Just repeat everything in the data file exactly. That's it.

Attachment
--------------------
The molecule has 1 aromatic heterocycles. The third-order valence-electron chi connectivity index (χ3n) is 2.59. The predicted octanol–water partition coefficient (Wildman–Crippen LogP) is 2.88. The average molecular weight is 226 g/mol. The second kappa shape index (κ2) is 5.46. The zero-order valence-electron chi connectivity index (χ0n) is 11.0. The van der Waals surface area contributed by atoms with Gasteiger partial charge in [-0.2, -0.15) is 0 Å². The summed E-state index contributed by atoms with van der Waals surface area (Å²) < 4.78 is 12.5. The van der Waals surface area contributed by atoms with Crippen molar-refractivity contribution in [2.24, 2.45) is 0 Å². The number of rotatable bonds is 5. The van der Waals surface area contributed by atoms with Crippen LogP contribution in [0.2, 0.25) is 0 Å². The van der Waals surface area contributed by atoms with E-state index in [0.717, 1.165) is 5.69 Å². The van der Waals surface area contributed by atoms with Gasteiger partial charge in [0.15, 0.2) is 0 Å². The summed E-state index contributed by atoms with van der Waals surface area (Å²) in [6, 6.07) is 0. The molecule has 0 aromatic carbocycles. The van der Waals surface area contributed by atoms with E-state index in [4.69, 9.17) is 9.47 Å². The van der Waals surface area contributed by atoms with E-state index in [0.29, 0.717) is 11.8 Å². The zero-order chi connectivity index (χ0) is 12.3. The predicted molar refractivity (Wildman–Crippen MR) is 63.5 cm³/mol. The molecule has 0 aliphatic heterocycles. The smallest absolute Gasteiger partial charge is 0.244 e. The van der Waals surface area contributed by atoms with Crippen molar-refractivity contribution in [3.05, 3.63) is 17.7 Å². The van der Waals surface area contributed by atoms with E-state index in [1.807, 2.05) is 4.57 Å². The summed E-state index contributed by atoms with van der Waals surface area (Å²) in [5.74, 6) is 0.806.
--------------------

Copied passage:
The molecule has 1 aromatic heterocycles. The third-order valence-electron chi connectivity index (χ3n) is 2.59. The predicted octanol–water partition coefficient (Wildman–Crippen LogP) is 2.88. The average molecular weight is 226 g/mol. The second kappa shape index (κ2) is 5.46. The zero-order valence-electron chi connectivity index (χ0n) is 11.0. The van der Waals surface area contributed by atoms with Gasteiger partial charge in [-0.2, -0.15) is 0 Å². The summed E-state index contributed by atoms with van der Waals surface area (Å²) < 4.78 is 12.5. The van der Waals surface area contributed by atoms with Crippen molar-refractivity contribution in [2.24, 2.45) is 0 Å². The number of rotatable bonds is 5. The van der Waals surface area contributed by atoms with Crippen LogP contribution in [0.2, 0.25) is 0 Å². The van der Waals surface area contributed by atoms with E-state index in [0.717, 1.165) is 5.69 Å². The van der Waals surface area contributed by atoms with Gasteiger partial charge in [0.15, 0.2) is 0 Å². The summed E-state index contributed by atoms with van der Waals surface area (Å²) in [6, 6.07) is 0. The molecule has 0 aromatic carbocycles. The van der Waals surface area contributed by atoms with E-state index in [4.69, 9.17) is 9.47 Å². The van der Waals surface area contributed by atoms with E-state index in [0.29, 0.717) is 11.8 Å². The zero-order chi connectivity index (χ0) is 12.3. The predicted molar refractivity (Wildman–Crippen MR) is 63.5 cm³/mol. The molecule has 0 aliphatic heterocycles. The smallest absolute Gasteiger partial charge is 0.244 e. The van der Waals surface area contributed by atoms with Crippen molar-refractivity contribution in [3.05, 3.63) is 17.7 Å². The van der Waals surface area contributed by atoms with E-state index in [1.807, 2.05) is 4.57 Å². The summed E-state index contributed by atoms with van der Waals surface area (Å²) in [5.74, 6) is 0.806.